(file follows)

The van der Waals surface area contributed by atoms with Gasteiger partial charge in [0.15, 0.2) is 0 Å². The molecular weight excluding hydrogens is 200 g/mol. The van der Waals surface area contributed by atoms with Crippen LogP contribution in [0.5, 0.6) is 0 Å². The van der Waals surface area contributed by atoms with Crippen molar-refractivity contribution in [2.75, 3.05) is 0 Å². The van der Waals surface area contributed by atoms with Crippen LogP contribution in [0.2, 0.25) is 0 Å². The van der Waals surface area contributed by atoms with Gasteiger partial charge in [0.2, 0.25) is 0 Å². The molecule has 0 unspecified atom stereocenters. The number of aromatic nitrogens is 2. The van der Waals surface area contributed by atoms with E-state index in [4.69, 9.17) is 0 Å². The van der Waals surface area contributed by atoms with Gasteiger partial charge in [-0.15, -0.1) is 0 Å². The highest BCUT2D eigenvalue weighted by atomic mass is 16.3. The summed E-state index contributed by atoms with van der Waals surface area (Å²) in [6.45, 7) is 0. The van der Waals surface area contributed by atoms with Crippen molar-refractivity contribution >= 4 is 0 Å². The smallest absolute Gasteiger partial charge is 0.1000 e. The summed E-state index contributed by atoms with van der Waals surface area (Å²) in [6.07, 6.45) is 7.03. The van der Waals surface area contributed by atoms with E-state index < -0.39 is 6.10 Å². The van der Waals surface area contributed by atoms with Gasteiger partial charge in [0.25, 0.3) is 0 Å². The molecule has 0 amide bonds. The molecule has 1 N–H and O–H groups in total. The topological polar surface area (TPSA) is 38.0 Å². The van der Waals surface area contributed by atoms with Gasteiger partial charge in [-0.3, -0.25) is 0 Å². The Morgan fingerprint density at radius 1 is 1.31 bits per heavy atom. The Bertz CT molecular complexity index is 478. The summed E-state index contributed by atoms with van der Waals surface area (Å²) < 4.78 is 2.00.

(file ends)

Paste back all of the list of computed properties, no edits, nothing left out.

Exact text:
The van der Waals surface area contributed by atoms with Gasteiger partial charge in [0.15, 0.2) is 0 Å². The molecular weight excluding hydrogens is 200 g/mol. The van der Waals surface area contributed by atoms with Crippen LogP contribution in [0.5, 0.6) is 0 Å². The van der Waals surface area contributed by atoms with Crippen molar-refractivity contribution in [2.75, 3.05) is 0 Å². The van der Waals surface area contributed by atoms with Crippen LogP contribution in [0.2, 0.25) is 0 Å². The van der Waals surface area contributed by atoms with Gasteiger partial charge in [0.2, 0.25) is 0 Å². The molecule has 0 unspecified atom stereocenters. The number of aromatic nitrogens is 2. The van der Waals surface area contributed by atoms with E-state index in [4.69, 9.17) is 0 Å². The van der Waals surface area contributed by atoms with Gasteiger partial charge in [-0.15, -0.1) is 0 Å². The highest BCUT2D eigenvalue weighted by atomic mass is 16.3. The summed E-state index contributed by atoms with van der Waals surface area (Å²) in [6.45, 7) is 0. The van der Waals surface area contributed by atoms with Crippen molar-refractivity contribution >= 4 is 0 Å². The smallest absolute Gasteiger partial charge is 0.1000 e. The summed E-state index contributed by atoms with van der Waals surface area (Å²) in [6.07, 6.45) is 7.03. The van der Waals surface area contributed by atoms with E-state index < -0.39 is 6.10 Å². The van der Waals surface area contributed by atoms with Gasteiger partial charge in [0.25, 0.3) is 0 Å². The molecule has 0 amide bonds. The molecule has 1 N–H and O–H groups in total. The topological polar surface area (TPSA) is 38.0 Å². The van der Waals surface area contributed by atoms with Gasteiger partial charge in [-0.3, -0.25) is 0 Å². The Morgan fingerprint density at radius 1 is 1.31 bits per heavy atom. The Bertz CT molecular complexity index is 478. The summed E-state index contributed by atoms with van der Waals surface area (Å²) < 4.78 is 2.00.